The goal of this research program is to de-risk the long-term goal of providing safe and efficient gene therapy to Neurofibromatosis Type I patients. Neurofibroma is a tumor type that manifested in Neurofibromatosis Type I patients with 99% penetrance. In addition to the important psychosocial consequence, these disfiguring tumors can severely affect mobility and day-to-day life. Surgery is the only treatment option but is not practical when facing hundreds of tumors or innervating a vital organ in a deep location. Gene therapy (i.e. to restore the function of a defective gene) is an attractive way to cure Neurofibromatosis Type I manifestations such as neurofibromas. Sequencing Schwann cells from neurofibroma reveal that NF1, a tumor suppressor gene, is the only gene mutated in multiple samples, and hence a monogenic disease highly suitable for gene therapy. Most NF1 mutations lead to truncated NF1 proteins with reduced GTPase activity, ultimately culminating in high RAS signaling. Still, it is unknown if restoring NF1 GTPase activity would actually impair neurofibroma maintenance and act as a definitive cure for Neurofibromatosis Type I patients. Here, we propose to proof-of-principle NF1 gene therapy in a mouse model and test NF1 gene therapy in human Schwann cells from NF1 patients.
Tumor-Associated Fibroblasts Impairing Malignant Progression
Funded by the Canadian Institute of Health Research (CIHR)
How to stop cancer progression is an elusive question in cancer biology. On the one hand, it was discovered that some wild animals, such as the blind mole rat Spalax do not get cancer. Understanding the underlying protective mechanisms that prevent cancer in that specie, and then translating the concepts learned, would hold the promise of a giant step forward into the rational design of a new generation of anti-cancer therapies. It turns out that the main reason why Spalaxes are cancer-free is due to some fibroblasts hypersecreting ECM with tumor suppressor activity. This phenomenon is reminiscent of cutaneous neurofibroma, a benign tumor with zero malignant potential characteristics of Neurofibromatosis type I patients. In a pilot screen on cutaneous neurofibromas by single-cell RNA sequencing and mass spectrometry, we discovered multiple subpopulations of fibroblasts secreting distinct ECM proteins with tumor suppressor activity such as Col14a1+ fibroblasts. In contrast to Spalaxes, which is not practical to breed and genetically manipulate in the laboratories, we developed a cancer-resistant mice model recapitulating the zero malignant potential of cutaneous neurofibroma. To demonstrate a novel anti-cancer mechanism where tumor-associated fibroblasts impair malignant progression in vivo. Leveraging from our cancer-resistant mice, we will test our working model where overexpression of ECM proteins with tumor-suppressing activity impairs malignant progression of benign tumors.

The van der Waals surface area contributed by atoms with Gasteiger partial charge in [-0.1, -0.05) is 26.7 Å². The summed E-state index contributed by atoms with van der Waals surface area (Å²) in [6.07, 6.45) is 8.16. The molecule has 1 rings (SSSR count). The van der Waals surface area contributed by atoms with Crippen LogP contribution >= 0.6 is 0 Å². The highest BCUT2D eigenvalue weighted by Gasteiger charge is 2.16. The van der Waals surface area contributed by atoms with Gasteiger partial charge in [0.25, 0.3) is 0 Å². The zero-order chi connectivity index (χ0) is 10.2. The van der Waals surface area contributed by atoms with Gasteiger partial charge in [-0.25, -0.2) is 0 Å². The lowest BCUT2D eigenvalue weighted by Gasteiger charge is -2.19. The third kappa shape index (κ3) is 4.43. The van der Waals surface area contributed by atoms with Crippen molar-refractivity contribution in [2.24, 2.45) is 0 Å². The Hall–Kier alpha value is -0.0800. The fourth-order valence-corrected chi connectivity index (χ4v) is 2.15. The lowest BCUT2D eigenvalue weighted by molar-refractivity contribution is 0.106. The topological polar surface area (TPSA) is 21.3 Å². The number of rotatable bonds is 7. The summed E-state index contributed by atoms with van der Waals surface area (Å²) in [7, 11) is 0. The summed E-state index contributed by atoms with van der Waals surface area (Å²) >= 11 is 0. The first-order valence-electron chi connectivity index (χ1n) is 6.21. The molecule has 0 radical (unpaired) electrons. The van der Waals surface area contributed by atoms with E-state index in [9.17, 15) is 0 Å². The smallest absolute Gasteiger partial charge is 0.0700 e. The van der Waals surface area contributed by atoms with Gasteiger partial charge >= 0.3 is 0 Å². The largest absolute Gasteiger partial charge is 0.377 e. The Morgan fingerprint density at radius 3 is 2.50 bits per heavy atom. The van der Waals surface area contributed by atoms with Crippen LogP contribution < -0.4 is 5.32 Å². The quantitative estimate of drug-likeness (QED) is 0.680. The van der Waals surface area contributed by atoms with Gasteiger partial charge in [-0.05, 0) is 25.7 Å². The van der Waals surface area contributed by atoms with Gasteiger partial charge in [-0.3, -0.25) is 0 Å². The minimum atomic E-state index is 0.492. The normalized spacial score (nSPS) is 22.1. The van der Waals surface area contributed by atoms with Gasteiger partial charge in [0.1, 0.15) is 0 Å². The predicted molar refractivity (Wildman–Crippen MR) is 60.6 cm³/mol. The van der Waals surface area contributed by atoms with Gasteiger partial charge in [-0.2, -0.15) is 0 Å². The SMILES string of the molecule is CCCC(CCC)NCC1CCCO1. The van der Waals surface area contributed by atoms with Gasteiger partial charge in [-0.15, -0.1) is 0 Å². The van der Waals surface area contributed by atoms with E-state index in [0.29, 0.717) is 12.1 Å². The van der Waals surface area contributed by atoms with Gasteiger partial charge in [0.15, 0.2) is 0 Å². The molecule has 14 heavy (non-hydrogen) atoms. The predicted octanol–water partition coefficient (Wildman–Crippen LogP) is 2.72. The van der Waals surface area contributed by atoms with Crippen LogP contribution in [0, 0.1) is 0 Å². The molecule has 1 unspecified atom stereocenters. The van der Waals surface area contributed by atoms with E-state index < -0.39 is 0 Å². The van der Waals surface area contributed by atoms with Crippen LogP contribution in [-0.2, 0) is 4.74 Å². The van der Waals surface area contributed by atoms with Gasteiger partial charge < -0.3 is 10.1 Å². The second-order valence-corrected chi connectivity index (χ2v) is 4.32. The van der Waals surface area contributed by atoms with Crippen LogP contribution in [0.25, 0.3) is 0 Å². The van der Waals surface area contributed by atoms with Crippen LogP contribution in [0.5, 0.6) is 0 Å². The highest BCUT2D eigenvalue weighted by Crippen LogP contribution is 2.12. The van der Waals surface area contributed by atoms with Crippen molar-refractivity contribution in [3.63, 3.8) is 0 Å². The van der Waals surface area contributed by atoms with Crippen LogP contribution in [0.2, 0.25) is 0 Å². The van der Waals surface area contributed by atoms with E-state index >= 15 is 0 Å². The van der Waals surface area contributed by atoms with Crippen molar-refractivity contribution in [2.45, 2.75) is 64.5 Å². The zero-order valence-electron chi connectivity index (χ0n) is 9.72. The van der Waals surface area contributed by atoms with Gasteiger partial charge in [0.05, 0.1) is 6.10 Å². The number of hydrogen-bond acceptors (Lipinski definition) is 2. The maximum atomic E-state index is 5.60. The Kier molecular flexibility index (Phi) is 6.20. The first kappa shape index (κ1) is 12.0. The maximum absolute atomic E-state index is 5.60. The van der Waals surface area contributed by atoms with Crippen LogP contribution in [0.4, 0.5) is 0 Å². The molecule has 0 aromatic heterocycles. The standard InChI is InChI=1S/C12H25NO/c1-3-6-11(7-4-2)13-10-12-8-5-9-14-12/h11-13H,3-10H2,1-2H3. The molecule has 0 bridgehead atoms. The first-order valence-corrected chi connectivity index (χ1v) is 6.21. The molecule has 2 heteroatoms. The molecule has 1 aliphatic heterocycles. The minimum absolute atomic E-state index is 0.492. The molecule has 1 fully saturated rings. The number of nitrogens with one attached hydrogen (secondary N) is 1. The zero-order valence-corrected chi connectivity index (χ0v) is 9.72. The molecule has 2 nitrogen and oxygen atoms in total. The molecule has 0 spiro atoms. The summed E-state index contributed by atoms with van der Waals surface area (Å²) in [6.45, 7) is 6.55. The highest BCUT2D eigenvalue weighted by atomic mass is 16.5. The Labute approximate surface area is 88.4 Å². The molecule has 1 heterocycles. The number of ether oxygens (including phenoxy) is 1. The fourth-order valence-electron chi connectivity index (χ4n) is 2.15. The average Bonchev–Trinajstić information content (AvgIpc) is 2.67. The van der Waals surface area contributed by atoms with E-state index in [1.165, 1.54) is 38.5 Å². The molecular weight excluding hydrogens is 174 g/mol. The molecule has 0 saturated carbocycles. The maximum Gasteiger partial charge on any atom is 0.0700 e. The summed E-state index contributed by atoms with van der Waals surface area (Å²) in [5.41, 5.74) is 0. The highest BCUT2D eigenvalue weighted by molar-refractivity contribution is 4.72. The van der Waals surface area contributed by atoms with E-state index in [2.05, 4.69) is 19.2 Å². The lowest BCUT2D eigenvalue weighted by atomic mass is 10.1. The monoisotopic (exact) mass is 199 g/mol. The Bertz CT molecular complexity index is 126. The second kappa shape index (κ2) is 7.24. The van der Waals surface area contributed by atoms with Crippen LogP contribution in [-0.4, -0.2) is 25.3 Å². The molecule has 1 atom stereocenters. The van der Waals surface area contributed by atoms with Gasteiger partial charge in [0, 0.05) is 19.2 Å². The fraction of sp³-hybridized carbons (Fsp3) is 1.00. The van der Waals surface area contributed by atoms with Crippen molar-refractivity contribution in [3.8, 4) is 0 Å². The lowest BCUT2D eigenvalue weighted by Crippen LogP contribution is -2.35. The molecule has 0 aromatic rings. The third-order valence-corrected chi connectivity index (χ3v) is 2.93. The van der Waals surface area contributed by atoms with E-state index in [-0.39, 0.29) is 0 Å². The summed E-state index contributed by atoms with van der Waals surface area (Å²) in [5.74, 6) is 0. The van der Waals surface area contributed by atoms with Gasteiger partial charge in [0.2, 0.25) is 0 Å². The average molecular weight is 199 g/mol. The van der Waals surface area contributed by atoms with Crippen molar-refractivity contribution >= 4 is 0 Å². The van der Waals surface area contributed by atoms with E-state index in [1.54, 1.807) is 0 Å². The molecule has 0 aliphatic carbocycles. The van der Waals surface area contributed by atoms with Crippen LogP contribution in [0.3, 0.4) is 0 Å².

Molecular and Cellular Mechanism Promoting the Benign State of a Tumor
Funded by the Fond de recherche du Québec- Health (FRQS)
Nearly 1 in 2 Canadians will receive a cancer diagnostic during their lifetime (www.cancer.ca). Recently, I discovered that a large sub-group of hereditary cancer syndromes are actually characterized by benign tumors that rarely progress to malignant tumors, syndromes that I reclassified as “hereditary benign tumor syndromes”. The archetype is a rare genetic disorder named Neurofibromatosis type I (NF1). Ninety-nine percent of NF1 patients develop characteristic benign lesions by the age of 20. The reason why they rarely if ever progress to a malignant state is an elusive question. I propose to study and learn from benign tumors that are naturally refractory to malignant progression to get novel mechanistic insights with regards to the benign-malignant progression that could be conceptually transposed to any cancer type.